Mixing up terms at a dinner party?
Potato, Potato; Flamingo, flamenco— you’ll get a good laugh (depending on who you're having dinner with, of course).
But mixing up terms on an estate document when preparing your estate or interpreting the estate as the executor?
Definitely not the same outcome— only a deep well of frustration & regret with that.
Obviously a lawyer would help you avoid making any mistakes, but that doesn't always empower you to understand exactly what those stuffy documents mean or what the formal words actually mean... either way, it's always nice being able to understand what’s going on yourself.
And Per Stirpes vs. Per Capita is always a classic candidates for mix-ups, so let’s break them down.
What does Per Stirpes Mean?
Per Stirpes is a legal term for a type of inheritance distribution that basically means 'by the branch'.
What a per stirpes distribution aims to do is divide one's estate assets equally among each branch of heirs, typically meaning that heirs immediate family & heirs.
In a normal per stirpes arrangement, if a beneficiary passes before the person who made the will, the portion of an estate they are entitled to is instead split evenly between their heirs.
So if James makes a will with per stirpes designations, Jack is his only son, and Jack has two children, but Jack dies unexpectedly before James, then Jack’s two kids would get his share of the inheritance.
This is insurance to keep an inheritance properly split between branches of a family in case tragedy strikes.
But… you shouldn’t use per stirpes if:
- You’d rather name a whole new beneficiary if a particular one passes (e.g. a partner or non-blood relative)
- You want their share to go to the other beneficiaries (this is what per capita does).
What does Per Capita mean?
Per Capita is a legal term for a type of inheritance distribution that means “by the head” or “per person” (a.k.a literal 'headcount').
Unlike per stripe, per capita in a will or estate document means that if a beneficiary passes away before the will is executed, then their share would go to the surviving beneficiaries instead of anyone else.
So if there are three sisters and one passes before the parent who made the will does, then the deceased’s share would be allocated to the two remaining sisters.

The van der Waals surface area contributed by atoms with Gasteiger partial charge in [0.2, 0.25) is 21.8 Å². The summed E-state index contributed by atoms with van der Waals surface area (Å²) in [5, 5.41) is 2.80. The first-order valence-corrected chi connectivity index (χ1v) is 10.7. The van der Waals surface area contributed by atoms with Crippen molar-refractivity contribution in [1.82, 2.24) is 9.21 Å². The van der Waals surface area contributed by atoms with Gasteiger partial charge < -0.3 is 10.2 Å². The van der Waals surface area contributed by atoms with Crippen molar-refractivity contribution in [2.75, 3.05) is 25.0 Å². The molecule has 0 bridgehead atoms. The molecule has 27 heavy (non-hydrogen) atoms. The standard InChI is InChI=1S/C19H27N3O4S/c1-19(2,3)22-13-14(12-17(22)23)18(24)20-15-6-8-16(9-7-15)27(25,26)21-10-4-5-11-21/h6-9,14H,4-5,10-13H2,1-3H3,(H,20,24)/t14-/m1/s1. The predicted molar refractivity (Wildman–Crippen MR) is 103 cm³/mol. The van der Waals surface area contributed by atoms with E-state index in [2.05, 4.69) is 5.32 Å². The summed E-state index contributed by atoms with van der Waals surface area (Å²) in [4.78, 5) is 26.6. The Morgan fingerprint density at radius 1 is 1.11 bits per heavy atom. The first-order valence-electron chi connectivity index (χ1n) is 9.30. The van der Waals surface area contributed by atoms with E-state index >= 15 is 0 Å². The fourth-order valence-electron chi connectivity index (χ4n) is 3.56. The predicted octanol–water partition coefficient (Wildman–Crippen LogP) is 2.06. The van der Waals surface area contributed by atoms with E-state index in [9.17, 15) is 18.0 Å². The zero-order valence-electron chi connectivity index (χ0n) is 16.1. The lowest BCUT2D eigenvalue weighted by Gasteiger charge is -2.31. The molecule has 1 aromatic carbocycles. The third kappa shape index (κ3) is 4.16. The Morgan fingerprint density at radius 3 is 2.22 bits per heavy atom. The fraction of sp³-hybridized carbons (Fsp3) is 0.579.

What is the Difference Between Per Stirpes and Per Capita?
Both per stirpes and per capita are different stipulations you can put in a will as directions on what to do in the face of a tragic and early death of a beneficiary.
Per stirpes means that if a beneficiary passes away before the person who made the will, then their portion will automatically go to their immediate heir or heirs in equal amounts. Per capita means that the deceased’s beneficiary’s inheritance would instead be evenly split between the surviving beneficiaries.
How to remember the difference
Per Stirpes? Just think branch. Then think family tree. This should remind you that you drop down a branch on the family tree when using a per stirpes arrangement.
Per Capita? Just think of any stat that ends with “per capita” and remember that when people say that they mean individual, or per head. So a per capita split is just evenly distributed to other individuals!
Or just save this blog. That would work too.
Both per stirpes and per capita are ways to plan for unexpected events. Wills are made so people have direction when that person isn’t around anymore, so if you’re making a will, really think through all of the possible scenarios and be as thorough as possible to prevent any arguments or mistakes.
If you’re a beneficiary reading a will, respect the wishes of the will.
And if you’re an executor, make sure you have a solid understanding of the assets and how the deceased wanted things to be distributed — you have a fiduciary duty to get it right, and taking your time is important to avoid making any mistakes that could lead to arguments, or at worst, lawsuits.
That doesn’t mean you have to get a lawyer, although it’s often a good idea to get legal advice with any legal document. If you are completely lost after reading the will and have no idea who is supposed to get what and how much, well, that may be your answer.
Ah. By the way — here are a couple other things you may find interesting: